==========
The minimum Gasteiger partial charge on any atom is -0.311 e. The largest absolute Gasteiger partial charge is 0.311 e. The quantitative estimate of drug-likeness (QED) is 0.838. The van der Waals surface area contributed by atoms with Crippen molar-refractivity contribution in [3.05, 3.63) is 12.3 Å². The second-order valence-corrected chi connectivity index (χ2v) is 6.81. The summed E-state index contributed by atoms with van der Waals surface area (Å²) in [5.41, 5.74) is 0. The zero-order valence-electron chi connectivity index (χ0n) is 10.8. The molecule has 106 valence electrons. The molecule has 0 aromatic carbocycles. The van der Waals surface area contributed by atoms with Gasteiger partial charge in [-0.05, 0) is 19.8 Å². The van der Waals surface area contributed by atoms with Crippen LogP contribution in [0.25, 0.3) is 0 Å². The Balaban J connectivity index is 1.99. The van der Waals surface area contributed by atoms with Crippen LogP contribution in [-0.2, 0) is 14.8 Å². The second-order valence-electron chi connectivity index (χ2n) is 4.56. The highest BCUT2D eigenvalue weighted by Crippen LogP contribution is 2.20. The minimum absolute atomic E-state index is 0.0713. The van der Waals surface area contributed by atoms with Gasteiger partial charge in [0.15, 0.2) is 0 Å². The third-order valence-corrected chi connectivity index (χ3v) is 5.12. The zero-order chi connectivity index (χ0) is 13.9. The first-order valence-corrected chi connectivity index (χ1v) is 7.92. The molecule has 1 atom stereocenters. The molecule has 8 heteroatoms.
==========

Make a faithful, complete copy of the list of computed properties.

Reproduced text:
The minimum Gasteiger partial charge on any atom is -0.311 e. The largest absolute Gasteiger partial charge is 0.311 e. The quantitative estimate of drug-likeness (QED) is 0.838. The van der Waals surface area contributed by atoms with Crippen molar-refractivity contribution in [3.05, 3.63) is 12.3 Å². The second-order valence-corrected chi connectivity index (χ2v) is 6.81. The summed E-state index contributed by atoms with van der Waals surface area (Å²) in [5.41, 5.74) is 0. The zero-order valence-electron chi connectivity index (χ0n) is 10.8. The molecule has 106 valence electrons. The molecule has 0 aromatic carbocycles. The van der Waals surface area contributed by atoms with Gasteiger partial charge in [-0.05, 0) is 19.8 Å². The van der Waals surface area contributed by atoms with Crippen LogP contribution in [0.25, 0.3) is 0 Å². The Balaban J connectivity index is 1.99. The van der Waals surface area contributed by atoms with Crippen LogP contribution in [-0.2, 0) is 14.8 Å². The second-order valence-electron chi connectivity index (χ2n) is 4.56. The highest BCUT2D eigenvalue weighted by Crippen LogP contribution is 2.20. The minimum absolute atomic E-state index is 0.0713. The van der Waals surface area contributed by atoms with Gasteiger partial charge in [0.15, 0.2) is 0 Å². The third-order valence-corrected chi connectivity index (χ3v) is 5.12. The zero-order chi connectivity index (χ0) is 13.9. The first-order valence-corrected chi connectivity index (χ1v) is 7.92. The molecule has 1 atom stereocenters. The molecule has 8 heteroatoms.